How do we know that Earth and other planets go around the Sun, and not the opposite?
This is a very good question. For some time after it was accepted that planets (including Earth) circle the Sun, there was no direct proof that it is Earth that moves, and not the Sun.
The ancient astronomer Aristarchus thought that Earth goes around the Sun since he discovered that the Sun is much bigger than Earth. Copernicus (who is usually credited with the idea that planets go around the Sun) thought that Solar system centered on the Sun is more logical and beautiful, but had no definite proof. Kepler discovered that laws governing of orbits become much more simple if the Sun is in their center. Newton has shown that this is caused by the universal law of gravity. If gravity works, Earth and other planets have to go around the Sun, because it is much heavier.
There was no straightforward demonstration of Earth's motion until 1725 when James Bradley discovered stellar aberration. This is (apparent) yearly change in positions of all stars in the sky due to Earth's own motion. Aberration arises due to adding up of the speed of light coming from the star and Earth's own speed. This is a very complex phenomenon and its description requires some math.
Another, much simpler, consequence of Earth's motion is stellar parallax. If Earth changes its position relative to the stars, then the stars should appear to change position in the course of the year.
A common experiment illustrating parallax is just looking at a close object (a finger, a pencil etc) with one eye at the time. When you switch from one to the other eye, the object will appear to move against the background. Closer the object is to your eyes, more pronounced the effect is.
Parallax should not be confused with aberration: parallax arises from the change of Earth's position and depends on the distance to the star, while aberration is caused by Earth's great speed and does not depend on how far the star is.
Parallax of a star was first measured by Bessel in 1838. It was not measured before because this change of star's apparent position is very small (the stars are very far from us). This was a very important discovery because Aristotle himself mentioned the lack of observable stellar parallax as the proof that the Earth is not moving (he didn't have a telescope and didn't know that the stars are so distant).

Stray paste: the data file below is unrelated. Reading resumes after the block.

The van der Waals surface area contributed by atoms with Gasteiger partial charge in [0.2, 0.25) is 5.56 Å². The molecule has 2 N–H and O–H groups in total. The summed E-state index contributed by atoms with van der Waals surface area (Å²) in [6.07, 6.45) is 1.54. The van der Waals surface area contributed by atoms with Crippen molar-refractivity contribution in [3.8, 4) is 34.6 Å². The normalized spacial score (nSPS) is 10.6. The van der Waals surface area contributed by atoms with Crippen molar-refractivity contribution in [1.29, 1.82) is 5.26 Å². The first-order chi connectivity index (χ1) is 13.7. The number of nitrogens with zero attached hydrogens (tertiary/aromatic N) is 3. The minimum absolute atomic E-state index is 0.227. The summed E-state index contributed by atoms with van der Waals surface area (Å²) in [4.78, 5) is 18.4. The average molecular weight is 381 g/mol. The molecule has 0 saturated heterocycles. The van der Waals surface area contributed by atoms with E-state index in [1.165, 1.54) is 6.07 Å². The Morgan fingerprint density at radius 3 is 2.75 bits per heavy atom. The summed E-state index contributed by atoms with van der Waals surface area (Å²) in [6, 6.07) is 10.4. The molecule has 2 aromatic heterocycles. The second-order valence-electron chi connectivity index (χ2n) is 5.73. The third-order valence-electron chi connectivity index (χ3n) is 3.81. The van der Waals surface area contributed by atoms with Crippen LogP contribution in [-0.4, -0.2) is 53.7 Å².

A third discovery demonstrating Earth's motion was that of Doppler effect. The wavelength of the light that we receive from objects moving relative to us becomes a little shorter (i.e. bluer) when we approach the source and becomes longer (i.e. redder) when we move away from the source. When Earth moves toward a star, the star will appear slightly bluer (only high-tech instruments can measure this) while it will appear redder when Earth is on the other side of the orbit and moves in the opposite direction. This effect demonstrates that Earth has a velocity relative to the stars, similar to aberration.
All of these phenomena demonstrate Earth's motion relative to other objects. It is important to note that according to the theory of relativity, we can always move to a reference frame in which the Earth is not moving--i.e., its "inertial" reference frame. So it is technically possible to define a reference frame in which the Earth does not move, while the Sun, planets, and stars orbit around the Earth, but making this reference frame consistent with our observations of Doppler shift and parallaxes would be very complicated. It is much simpler to explain our observations in a reference frame where the Earth does move, and Occam's razor directs us, as scientists, to use the simplest explanation whenever possible.
This page was last updated on January 28, 2019.